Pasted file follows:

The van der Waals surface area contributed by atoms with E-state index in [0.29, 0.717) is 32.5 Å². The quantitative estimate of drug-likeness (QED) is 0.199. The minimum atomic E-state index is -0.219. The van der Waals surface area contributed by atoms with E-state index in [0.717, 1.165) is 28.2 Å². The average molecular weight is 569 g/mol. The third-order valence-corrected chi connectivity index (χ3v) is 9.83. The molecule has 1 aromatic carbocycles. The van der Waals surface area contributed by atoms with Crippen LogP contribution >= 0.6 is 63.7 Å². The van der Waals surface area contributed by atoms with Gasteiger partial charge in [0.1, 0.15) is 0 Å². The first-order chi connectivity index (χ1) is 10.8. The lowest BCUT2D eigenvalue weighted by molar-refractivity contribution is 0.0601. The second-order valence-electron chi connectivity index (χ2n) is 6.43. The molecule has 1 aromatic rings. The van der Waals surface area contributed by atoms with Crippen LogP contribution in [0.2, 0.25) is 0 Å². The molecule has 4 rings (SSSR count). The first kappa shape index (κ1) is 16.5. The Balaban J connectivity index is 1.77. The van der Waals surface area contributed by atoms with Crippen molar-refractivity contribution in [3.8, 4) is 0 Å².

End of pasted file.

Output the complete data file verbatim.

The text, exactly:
The van der Waals surface area contributed by atoms with E-state index in [0.29, 0.717) is 32.5 Å². The quantitative estimate of drug-likeness (QED) is 0.199. The minimum atomic E-state index is -0.219. The van der Waals surface area contributed by atoms with E-state index in [0.717, 1.165) is 28.2 Å². The average molecular weight is 569 g/mol. The third-order valence-corrected chi connectivity index (χ3v) is 9.83. The molecule has 1 aromatic carbocycles. The van der Waals surface area contributed by atoms with Crippen LogP contribution >= 0.6 is 63.7 Å². The van der Waals surface area contributed by atoms with Gasteiger partial charge in [0.1, 0.15) is 0 Å². The first-order chi connectivity index (χ1) is 10.8. The lowest BCUT2D eigenvalue weighted by molar-refractivity contribution is 0.0601. The second-order valence-electron chi connectivity index (χ2n) is 6.43. The molecule has 1 aromatic rings. The van der Waals surface area contributed by atoms with Crippen LogP contribution in [0.2, 0.25) is 0 Å². The molecule has 4 rings (SSSR count). The first kappa shape index (κ1) is 16.5. The Balaban J connectivity index is 1.77. The van der Waals surface area contributed by atoms with Crippen molar-refractivity contribution in [3.8, 4) is 0 Å².